On getting my GitHub account "hidden" for about fifteen minutes

I had posted a new issue on GitHub, and then suddenly there was a warning that GitHub's mostly harmless robots had decided I was not human and had automattically hidden my account. I could still see my posts, but no one else could.

This is in response to a question by Chris Hills about an event my GitHub account got hidden for about ten or fifteen minutes after I posted a new issue (until the account was unhidden after I requested they restore it). His question: http://ma.tt/2015/11/dance-to-calypso/#comment-584962

Thanks for asking, Chris. Andrew at GitHub had written back to me, saying: "Sorry about that! Sometimes our spam-detecting robots get a little overzealous and need to be reprogrammed. I've reset your profile, so your repositories and gists should be available again, and you shouldn't see that message anymore."

So, that's all I know. I assume it was because it was a long text with various links to discussions on Hacker News and elsewhere discussing the React licensing issue. But it may well be that in content with some key words or phrases. I don't expect them to give a full explanation for reason of not making life easier for spammers who would then avoid specific patterns.

More reflections on the experience including how it relates to possible Calypso enhancements

While I obviously did not like what happened, I'm thankful GitHub did it in the sense that it shows GitHub is trying hard to keep GitHub spam-free and useful. That being said, it is still a wakeup call for me and an example of what can happen when you keep all your eggs in one pretty useful basket. I could have moved all the repositories elsewhere given git itself is distributed and I have local copies of the code, but that would have been a big mess with my having told a lot of people over the years about the links and such. I'd also have had to recreate all the issues in some new system (thankfully the issue content was still accessible to me when logged into GitHub, even if no one else could see it). Compare that to me hosting my repositories and issues via a WordPress plugin on a site where I control the DNS pointing to the server and can just move a WordPress blog from one provide to another if needed. Of course, even DNS accounts can have issues or get hacked, so that is not a perfect solution either.

GitHub has become the defacto hub now for FOSS development -- no doubt a big reason Automattic has reasonably chosen it for Calypso development. So, losing an account there would be very worrisome for any developer. I've read about (non-spammer) people seeing their their Google accounts and gmail suddenly disappear for whatever reason, but you never think it could happen to you until it does. I assume WordPress.com may do the same thing perhaps, so again, I understand it as a cost or risk of using such services. It perhaps comes down to how much faith you have that the system operators will do (in your opinion) the right thing now and in the future. I had some faith in GitHub, and it proved well-founded. Still, the net change for me is a chilling effect, given I obviously don't want this to happen again perhaps with a different outcome. For example, I did not want to edit the original GitHub post, in case it triggered the system again.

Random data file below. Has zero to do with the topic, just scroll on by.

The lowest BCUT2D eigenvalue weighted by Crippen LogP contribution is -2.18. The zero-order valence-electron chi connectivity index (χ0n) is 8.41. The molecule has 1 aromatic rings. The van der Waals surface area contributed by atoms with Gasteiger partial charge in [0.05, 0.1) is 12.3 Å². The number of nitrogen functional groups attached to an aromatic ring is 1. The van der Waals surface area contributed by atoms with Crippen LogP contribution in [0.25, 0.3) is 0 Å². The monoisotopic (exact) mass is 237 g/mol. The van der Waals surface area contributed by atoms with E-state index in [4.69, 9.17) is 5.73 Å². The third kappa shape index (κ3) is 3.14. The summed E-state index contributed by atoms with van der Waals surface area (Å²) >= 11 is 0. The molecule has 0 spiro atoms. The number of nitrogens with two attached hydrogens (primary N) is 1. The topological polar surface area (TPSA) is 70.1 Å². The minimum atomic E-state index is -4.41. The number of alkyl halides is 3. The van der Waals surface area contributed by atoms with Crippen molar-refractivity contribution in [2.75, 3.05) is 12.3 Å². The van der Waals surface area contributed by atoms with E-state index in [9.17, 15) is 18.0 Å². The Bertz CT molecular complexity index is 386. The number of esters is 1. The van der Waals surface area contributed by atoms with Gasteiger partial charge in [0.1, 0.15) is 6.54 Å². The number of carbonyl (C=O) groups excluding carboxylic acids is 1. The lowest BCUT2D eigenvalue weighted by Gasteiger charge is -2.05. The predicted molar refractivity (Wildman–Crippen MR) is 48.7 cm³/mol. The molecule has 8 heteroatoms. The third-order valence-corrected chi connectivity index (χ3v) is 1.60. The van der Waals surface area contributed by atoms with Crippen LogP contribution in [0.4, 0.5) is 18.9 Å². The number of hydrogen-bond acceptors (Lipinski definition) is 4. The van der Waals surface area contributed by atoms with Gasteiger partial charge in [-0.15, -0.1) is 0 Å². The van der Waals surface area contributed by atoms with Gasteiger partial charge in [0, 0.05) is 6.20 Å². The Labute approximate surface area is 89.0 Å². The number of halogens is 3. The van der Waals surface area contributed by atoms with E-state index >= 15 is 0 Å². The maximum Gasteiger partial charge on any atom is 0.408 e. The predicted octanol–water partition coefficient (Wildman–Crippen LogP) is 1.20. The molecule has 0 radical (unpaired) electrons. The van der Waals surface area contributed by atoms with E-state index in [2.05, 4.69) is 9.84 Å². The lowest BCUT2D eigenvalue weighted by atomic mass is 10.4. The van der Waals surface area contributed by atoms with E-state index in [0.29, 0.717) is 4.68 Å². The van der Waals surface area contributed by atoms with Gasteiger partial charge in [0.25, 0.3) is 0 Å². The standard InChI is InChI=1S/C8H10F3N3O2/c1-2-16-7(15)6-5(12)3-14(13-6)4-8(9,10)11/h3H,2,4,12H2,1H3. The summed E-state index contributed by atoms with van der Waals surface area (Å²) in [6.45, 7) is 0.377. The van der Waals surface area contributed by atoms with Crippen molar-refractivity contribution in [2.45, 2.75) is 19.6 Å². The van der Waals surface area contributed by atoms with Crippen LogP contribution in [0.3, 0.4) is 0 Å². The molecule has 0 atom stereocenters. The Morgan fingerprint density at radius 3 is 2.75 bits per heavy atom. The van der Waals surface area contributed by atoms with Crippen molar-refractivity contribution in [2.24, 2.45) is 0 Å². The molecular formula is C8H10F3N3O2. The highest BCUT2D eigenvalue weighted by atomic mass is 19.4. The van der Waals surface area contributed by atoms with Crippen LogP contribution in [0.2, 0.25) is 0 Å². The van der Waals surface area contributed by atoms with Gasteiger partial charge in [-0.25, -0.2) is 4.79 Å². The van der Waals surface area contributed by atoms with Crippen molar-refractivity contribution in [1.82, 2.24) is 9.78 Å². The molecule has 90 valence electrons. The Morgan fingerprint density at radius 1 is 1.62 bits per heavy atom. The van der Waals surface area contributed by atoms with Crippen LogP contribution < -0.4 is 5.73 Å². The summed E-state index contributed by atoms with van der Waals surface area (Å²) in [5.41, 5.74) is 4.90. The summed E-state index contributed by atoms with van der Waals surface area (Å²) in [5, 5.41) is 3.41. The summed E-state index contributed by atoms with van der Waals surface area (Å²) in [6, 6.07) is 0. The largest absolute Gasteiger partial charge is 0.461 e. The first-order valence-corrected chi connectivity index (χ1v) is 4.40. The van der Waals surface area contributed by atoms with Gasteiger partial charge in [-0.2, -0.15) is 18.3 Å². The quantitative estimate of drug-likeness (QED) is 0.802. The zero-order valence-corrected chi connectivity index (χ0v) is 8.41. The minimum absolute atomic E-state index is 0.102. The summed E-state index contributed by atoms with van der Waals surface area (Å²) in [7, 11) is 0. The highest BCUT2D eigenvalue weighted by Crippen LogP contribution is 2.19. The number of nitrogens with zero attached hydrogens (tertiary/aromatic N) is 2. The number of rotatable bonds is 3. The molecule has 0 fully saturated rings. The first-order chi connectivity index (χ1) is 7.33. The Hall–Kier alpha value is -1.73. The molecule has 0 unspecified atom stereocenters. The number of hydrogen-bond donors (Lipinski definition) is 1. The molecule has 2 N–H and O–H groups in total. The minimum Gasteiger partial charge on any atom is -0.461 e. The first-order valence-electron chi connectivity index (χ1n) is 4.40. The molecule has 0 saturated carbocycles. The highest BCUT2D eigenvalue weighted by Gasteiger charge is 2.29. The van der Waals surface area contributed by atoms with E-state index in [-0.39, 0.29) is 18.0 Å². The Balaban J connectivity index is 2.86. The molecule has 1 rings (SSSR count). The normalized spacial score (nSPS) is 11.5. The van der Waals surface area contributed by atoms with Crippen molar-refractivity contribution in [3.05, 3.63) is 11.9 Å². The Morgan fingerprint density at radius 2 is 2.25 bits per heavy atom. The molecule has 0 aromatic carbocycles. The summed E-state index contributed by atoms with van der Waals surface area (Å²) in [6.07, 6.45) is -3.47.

Even in a distributed system like a hypothetical social semantic desktop mentioned above, dealing with spam and such will be a big issue -- Akismet as a spam filtering system is how Automattic got started. Community management is a complex topic though. In "A Group Is Its Own Worst Enemy" Clay Shirky writes about one group that let itself disappear by refusing to deal with community issues as it could not balance free speech and community processes when it got an influx of new users. Like Doug Engelbart, Clay Shirky essentially says communities need to co-evolve with their tools, content, and social processes. As Shirky says in that essay: "Writing social software is hard. And, as I said, the act of writing social software is more like the work of an economist or a political scientist. And the act of hosting social software, the relationship of someone who hosts it is more like a relationship of landlords to tenants than owners to boxes in a warehouse." So, to me, seeing my account at GitHub suddenly disappear felt like getting home from the store and finding your landlord has changed the locks on your apartment with no notice while you were out with all your stuff still inside. To GitHub, they might just feel like they moved a box around, one out of millions of boxes they manage every day, and which in general they do a pretty good job with.

One way to help deal with that, say in a future version of Calypso/WordPress, is to have people digitally sign comments (and in general, sign any kind of messages that define content, even drawings). People could have their ID essentially be their public key (or perhaps, have their WordPress ID be linked to a public key). People could either post content as comments on other people's blogs or they could always post content on their local blogs which could then be federated in various ways via a search facility hosted by Automattic (as with "Smallest Federated Wiki"). Then users could filter on signed items, and people can do local bans or use software that consults various community-maintained lists of whitelisted and blacklisted signatures (similar to antispam lists for email, with their being multiple ones to choose from). IDs could also be based on characteristics (maybe even automatically by some services). I'd obviously be tagged "long poster" :-) and some people could just hide everything by someone like me by default. Slashdot-like moderation points could perhaps also be linked to these IDs within specific sites; you might prefer to follow the moderation points of certain people you trust. It could help (arguably), if, as with Minecraft, people paid US$20 (or more) for an ID (maybe less in materially poorer countries), which makes people a bit less likely to create lots of them for spamming (or griefing as the Minecraft equivalent). But even if such IDs are self-generated, whitelists and blacklists of them could help. Although then private keys could get compromised, creating another issue to deal with (unless the IDs were tied to a WordPress.com ID, but then that has different issues as a single point of failure). So, no easy answers, although I kind of have a sketch in my mind of something that feels like it might work in a distributed system (a sketch which may be completely inadequate of course). Now that Calypso is showing millions of people what is possible as Calypso starts to blur the distinction between desktop and web, and now that Calypso shows people how JavaScript can bring an immediacy to both "surfing" and "making" the web, and also now that Calypso itself might make it easier to post WordPress comments, I expect we will see a lot of innovation in this area.